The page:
Consumer Health Digest #12-42

Your Weekly Update of News and Reviews
November 29, 2012

Consumer Health Digest is a free weekly e-mail newsletter edited by Stephen Barrett, M.D., with help from William M. London, Ed.D., M.P.H. It summarizes scientific reports; legislative developments; enforcement actions; news reports; Web site evaluations; recommended and nonrecommended books; and other information relevant to consumer protection and consumer decision-making.

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Judge orders corrective tobacco ads. A federal judge has ordered eight tobacco companies to publish statements which admit that they "deliberately deceived the American public" about smoking's harmful effects. The order calls for five categories of statements based on the court's findings: (a) a lengthy list of adverse health effects, (b) addictiveness of smoking and nicotine, (c) lack of significant health benefit from smoking "low tar," "light," "mild," and "natural" cigarettes, (d) cigarette design and content were manipulated to make them more addictive, and (e) adverse effects of secondhand smoke. The lawsuit, filed in 1999 by the U.S. Justice department, alleged that the companies had engaged in a pattern of deception for more than 50 years. In 2006, in a 1,682-page opinion, the judge agreed and said she would require the companies to pay for corrective advertising. This week's order spelled out what the notices must say. The defendants have not yet indicated whether they plan to appeal.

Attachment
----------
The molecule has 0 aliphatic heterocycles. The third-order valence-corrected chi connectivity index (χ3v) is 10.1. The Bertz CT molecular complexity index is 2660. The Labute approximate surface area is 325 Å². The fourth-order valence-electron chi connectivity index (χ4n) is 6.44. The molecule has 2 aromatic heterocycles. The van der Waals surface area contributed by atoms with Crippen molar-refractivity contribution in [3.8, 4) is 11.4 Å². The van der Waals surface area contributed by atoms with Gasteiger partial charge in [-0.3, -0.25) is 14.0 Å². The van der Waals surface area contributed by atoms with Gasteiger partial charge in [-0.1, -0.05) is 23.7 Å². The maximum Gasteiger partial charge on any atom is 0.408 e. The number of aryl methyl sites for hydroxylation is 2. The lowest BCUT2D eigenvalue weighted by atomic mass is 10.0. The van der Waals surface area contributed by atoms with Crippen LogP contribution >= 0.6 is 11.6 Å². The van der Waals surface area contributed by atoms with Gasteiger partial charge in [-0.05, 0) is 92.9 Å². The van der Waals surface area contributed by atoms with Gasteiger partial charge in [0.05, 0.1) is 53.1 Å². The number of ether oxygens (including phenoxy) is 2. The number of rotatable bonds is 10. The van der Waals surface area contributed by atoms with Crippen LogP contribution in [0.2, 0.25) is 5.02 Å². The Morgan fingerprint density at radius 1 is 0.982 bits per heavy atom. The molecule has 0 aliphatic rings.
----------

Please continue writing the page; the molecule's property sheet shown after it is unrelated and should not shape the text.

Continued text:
Suit attacks "conversion therapy" providers. The Southern Poverty Law Center filed a lawsuit accusing a New Jersey organization of consumer fraud for offering conversion therapy services with false claims. [SPLC files groundbreaking lawsuit accusing conversion therapy organization of fraud. SPLC news release, Nov 27, 2012] The suit, brought in state court by four former clients and two of their parents, alleges that Jews Offering New Alternatives for Healing (JONAH), its founder Arthur Goldberg, and counselor Alan Downing violated New Jersey's Consumer Fraud Act by claiming to cure clients of being gay. The complaint states:

Thermography under attack. Health Canada is advising Canadians that no thermography (thermal imaging) machines have been approved to screen for breast cancer in Canada. In a news release, the agency noted:

Health ministers in at least two Canadian provinces have issued cease-and-desist orders to clinics. [Clinics ordered to stop 'useless' breast cancer tests. CBC News, Nov 27, 2012] Australian agencies are also warning consumers. The U.S. Food and Drug Administration has issued warning letters but has failed to take further action against continuing violators.

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This page was posted on November 29, 2012.